Washington, D.C. – Dr. Gary Phillips, a vice president and chief scientist at the American Institutes for Research (AIR), appeared before the U.S. Senate Committee on Health, Education, Labor and Pensions on April 28, 2010, to make recommendations about the reauthorization of the Elementary and Secondary Education Act (ESEA). In his testimony Phillips encouraged Congress to include common content standards and common performance standards in ESEA reauthorization, noting that the No Child Left Behind Act (NCLB) allows states to set their own standards, creating an “expectations gap.”
Phillips said that under NCLB, the consequences of failing to meet Adequate Yearly Progress (AYP) had the unintended result of encouraging states to lower, rather than raise, their own standards to levels that the majority of students could meet. “States then report high proficiency levels, when in fact the opposite may be true,” he said.
The gap in expectations in the state performance standards from state to state impacts state testing data that is distributed to policymakers, and misrepresents student achievement levels in many states. “If my child attends school in a state where almost everyone is proficient, what leverage do I have as a parent to ask the state to provide a more challenging education? The gap in expectations has major educational consequences,” said Phillips.
Phillips also recommended that Congress encourage states to use 21st century technology-based tests that are more accurate, less burdensome, faster, and cheaper than the current paper and pencil exams. “The total cost of a computer-adaptive test is half that of a paper and pencil test and results are available within 15 seconds,” he said.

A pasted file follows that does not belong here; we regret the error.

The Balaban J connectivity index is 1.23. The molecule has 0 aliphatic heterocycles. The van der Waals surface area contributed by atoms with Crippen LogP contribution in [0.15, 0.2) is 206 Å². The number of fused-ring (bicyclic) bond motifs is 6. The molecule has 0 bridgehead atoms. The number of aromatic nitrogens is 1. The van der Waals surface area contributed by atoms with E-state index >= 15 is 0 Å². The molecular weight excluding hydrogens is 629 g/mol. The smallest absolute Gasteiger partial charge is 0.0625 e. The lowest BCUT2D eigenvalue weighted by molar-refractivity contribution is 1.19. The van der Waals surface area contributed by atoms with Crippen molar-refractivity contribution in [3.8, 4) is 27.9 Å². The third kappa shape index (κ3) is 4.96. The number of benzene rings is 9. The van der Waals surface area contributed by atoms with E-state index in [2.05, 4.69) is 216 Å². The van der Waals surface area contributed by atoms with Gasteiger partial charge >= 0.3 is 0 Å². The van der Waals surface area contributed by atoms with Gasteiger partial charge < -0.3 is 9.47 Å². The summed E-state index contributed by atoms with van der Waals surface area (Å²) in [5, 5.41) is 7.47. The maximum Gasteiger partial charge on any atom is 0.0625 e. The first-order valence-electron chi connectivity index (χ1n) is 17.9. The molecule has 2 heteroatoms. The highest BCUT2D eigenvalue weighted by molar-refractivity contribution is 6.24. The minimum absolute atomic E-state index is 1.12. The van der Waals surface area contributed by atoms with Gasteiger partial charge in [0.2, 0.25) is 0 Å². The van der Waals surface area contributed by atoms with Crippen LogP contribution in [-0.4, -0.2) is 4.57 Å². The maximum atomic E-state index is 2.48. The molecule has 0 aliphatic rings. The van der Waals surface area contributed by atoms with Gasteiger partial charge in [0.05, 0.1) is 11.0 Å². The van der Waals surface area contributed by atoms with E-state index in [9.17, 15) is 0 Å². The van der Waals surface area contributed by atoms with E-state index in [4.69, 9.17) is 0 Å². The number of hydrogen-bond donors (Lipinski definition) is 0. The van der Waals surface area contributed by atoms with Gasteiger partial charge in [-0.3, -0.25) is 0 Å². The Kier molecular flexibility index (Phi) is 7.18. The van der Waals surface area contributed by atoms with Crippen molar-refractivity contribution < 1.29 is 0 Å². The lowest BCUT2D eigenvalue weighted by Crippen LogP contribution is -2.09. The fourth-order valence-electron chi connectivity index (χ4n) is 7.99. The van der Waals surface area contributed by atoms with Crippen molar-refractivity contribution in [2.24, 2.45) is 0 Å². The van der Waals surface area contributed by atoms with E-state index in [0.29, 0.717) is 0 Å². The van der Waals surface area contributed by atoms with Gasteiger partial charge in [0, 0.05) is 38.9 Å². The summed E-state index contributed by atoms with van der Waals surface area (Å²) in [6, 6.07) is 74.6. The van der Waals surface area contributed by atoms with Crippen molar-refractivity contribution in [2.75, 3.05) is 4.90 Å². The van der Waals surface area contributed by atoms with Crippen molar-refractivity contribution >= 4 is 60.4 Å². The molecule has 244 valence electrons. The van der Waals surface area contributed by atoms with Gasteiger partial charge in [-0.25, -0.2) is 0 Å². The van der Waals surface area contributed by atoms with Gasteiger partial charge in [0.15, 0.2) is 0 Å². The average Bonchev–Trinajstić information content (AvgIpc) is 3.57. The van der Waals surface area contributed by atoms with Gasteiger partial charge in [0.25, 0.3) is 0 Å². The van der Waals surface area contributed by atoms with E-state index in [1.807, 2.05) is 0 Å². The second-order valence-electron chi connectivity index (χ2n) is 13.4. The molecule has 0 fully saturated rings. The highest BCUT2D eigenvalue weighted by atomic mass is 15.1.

Computer-adaptive tests are already in partial use in many states, and three states —Delaware, Hawaii, and Oregon— are using computer-adaptive testing programs across the entire state. Computer-adaptive testing also provides better measurement for both high-achieving students and low-achieving students such as students with disabilities and English language learners.
A copy of the prepared remarks by Phillips is available on www.air.org.
Established in 1946, with headquarters in Washington, D.C., the American Institutes for Research (AIR) is a nonpartisan not-for-profit organization that conducts behavioral and social science research and delivers technical assistance both domestically and internationally in the areas of health, education and workforce productivity. For more information, visit www.air.org.